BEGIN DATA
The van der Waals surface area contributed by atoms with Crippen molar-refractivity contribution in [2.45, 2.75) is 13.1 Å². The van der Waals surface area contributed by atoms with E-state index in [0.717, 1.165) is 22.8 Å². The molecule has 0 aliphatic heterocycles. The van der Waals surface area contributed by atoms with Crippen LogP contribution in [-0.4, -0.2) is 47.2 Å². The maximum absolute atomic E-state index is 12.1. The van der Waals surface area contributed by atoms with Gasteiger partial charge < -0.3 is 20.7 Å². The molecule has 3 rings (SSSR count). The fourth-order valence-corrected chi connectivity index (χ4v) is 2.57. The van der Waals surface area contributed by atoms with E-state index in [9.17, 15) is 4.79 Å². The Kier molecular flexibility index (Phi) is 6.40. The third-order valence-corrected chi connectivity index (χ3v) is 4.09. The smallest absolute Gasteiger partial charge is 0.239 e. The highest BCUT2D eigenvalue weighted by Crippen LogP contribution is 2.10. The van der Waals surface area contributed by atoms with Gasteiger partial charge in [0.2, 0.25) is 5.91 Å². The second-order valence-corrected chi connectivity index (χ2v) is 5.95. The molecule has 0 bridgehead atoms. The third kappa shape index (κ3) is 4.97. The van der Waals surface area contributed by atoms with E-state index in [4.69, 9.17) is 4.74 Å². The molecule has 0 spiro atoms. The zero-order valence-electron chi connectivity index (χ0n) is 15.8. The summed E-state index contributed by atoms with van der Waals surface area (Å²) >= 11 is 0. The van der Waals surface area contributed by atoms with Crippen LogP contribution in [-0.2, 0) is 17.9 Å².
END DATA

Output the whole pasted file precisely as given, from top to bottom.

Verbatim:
The van der Waals surface area contributed by atoms with Crippen molar-refractivity contribution in [2.45, 2.75) is 13.1 Å². The van der Waals surface area contributed by atoms with E-state index in [0.717, 1.165) is 22.8 Å². The molecule has 0 aliphatic heterocycles. The van der Waals surface area contributed by atoms with Crippen LogP contribution in [-0.4, -0.2) is 47.2 Å². The maximum absolute atomic E-state index is 12.1. The van der Waals surface area contributed by atoms with Gasteiger partial charge < -0.3 is 20.7 Å². The molecule has 3 rings (SSSR count). The fourth-order valence-corrected chi connectivity index (χ4v) is 2.57. The van der Waals surface area contributed by atoms with E-state index in [9.17, 15) is 4.79 Å². The Kier molecular flexibility index (Phi) is 6.40. The third-order valence-corrected chi connectivity index (χ3v) is 4.09. The smallest absolute Gasteiger partial charge is 0.239 e. The highest BCUT2D eigenvalue weighted by Crippen LogP contribution is 2.10. The van der Waals surface area contributed by atoms with Gasteiger partial charge in [0.2, 0.25) is 5.91 Å². The second-order valence-corrected chi connectivity index (χ2v) is 5.95. The molecule has 0 bridgehead atoms. The third kappa shape index (κ3) is 4.97. The van der Waals surface area contributed by atoms with E-state index in [4.69, 9.17) is 4.74 Å². The molecule has 0 spiro atoms. The zero-order valence-electron chi connectivity index (χ0n) is 15.8. The summed E-state index contributed by atoms with van der Waals surface area (Å²) >= 11 is 0. The van der Waals surface area contributed by atoms with Crippen LogP contribution in [-0.2, 0) is 17.9 Å².